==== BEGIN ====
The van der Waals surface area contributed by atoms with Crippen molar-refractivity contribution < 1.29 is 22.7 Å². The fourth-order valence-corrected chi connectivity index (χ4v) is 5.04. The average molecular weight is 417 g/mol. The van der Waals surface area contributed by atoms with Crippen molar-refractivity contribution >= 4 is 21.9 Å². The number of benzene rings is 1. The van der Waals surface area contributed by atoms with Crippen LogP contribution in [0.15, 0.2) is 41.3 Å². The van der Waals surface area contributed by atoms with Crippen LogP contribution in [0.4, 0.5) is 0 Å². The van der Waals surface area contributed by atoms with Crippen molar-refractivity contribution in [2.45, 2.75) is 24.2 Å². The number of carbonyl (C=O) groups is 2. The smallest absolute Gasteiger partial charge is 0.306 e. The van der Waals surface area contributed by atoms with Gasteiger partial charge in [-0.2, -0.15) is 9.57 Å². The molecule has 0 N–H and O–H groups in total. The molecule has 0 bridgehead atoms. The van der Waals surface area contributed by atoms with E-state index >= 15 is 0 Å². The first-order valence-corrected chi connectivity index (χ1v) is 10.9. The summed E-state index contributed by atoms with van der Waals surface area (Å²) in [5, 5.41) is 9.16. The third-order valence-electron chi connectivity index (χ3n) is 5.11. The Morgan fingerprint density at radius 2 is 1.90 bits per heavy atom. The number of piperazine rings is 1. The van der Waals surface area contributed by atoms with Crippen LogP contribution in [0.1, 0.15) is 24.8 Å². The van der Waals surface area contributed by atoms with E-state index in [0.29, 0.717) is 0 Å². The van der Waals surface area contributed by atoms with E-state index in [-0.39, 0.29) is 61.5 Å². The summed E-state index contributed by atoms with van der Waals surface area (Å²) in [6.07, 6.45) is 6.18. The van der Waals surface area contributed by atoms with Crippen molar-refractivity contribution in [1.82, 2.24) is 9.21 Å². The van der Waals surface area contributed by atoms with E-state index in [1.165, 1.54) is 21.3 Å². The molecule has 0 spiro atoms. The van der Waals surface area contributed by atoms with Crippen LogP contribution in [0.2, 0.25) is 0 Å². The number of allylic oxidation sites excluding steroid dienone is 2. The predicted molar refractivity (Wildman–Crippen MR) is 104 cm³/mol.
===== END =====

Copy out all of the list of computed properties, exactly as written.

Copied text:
The van der Waals surface area contributed by atoms with Crippen molar-refractivity contribution < 1.29 is 22.7 Å². The fourth-order valence-corrected chi connectivity index (χ4v) is 5.04. The average molecular weight is 417 g/mol. The van der Waals surface area contributed by atoms with Crippen molar-refractivity contribution >= 4 is 21.9 Å². The number of benzene rings is 1. The van der Waals surface area contributed by atoms with Crippen LogP contribution in [0.15, 0.2) is 41.3 Å². The van der Waals surface area contributed by atoms with Crippen LogP contribution in [0.4, 0.5) is 0 Å². The van der Waals surface area contributed by atoms with Crippen molar-refractivity contribution in [2.45, 2.75) is 24.2 Å². The number of carbonyl (C=O) groups is 2. The smallest absolute Gasteiger partial charge is 0.306 e. The van der Waals surface area contributed by atoms with Gasteiger partial charge in [-0.2, -0.15) is 9.57 Å². The molecule has 0 N–H and O–H groups in total. The molecule has 0 bridgehead atoms. The van der Waals surface area contributed by atoms with E-state index >= 15 is 0 Å². The first-order valence-corrected chi connectivity index (χ1v) is 10.9. The summed E-state index contributed by atoms with van der Waals surface area (Å²) in [5, 5.41) is 9.16. The third-order valence-electron chi connectivity index (χ3n) is 5.11. The Morgan fingerprint density at radius 2 is 1.90 bits per heavy atom. The number of piperazine rings is 1. The van der Waals surface area contributed by atoms with Crippen LogP contribution in [0.1, 0.15) is 24.8 Å². The van der Waals surface area contributed by atoms with E-state index in [0.29, 0.717) is 0 Å². The van der Waals surface area contributed by atoms with E-state index in [-0.39, 0.29) is 61.5 Å². The summed E-state index contributed by atoms with van der Waals surface area (Å²) in [6.07, 6.45) is 6.18. The van der Waals surface area contributed by atoms with Crippen molar-refractivity contribution in [1.82, 2.24) is 9.21 Å². The van der Waals surface area contributed by atoms with E-state index in [1.165, 1.54) is 21.3 Å². The molecule has 0 spiro atoms. The van der Waals surface area contributed by atoms with Crippen LogP contribution in [0.2, 0.25) is 0 Å². The number of allylic oxidation sites excluding steroid dienone is 2. The predicted molar refractivity (Wildman–Crippen MR) is 104 cm³/mol.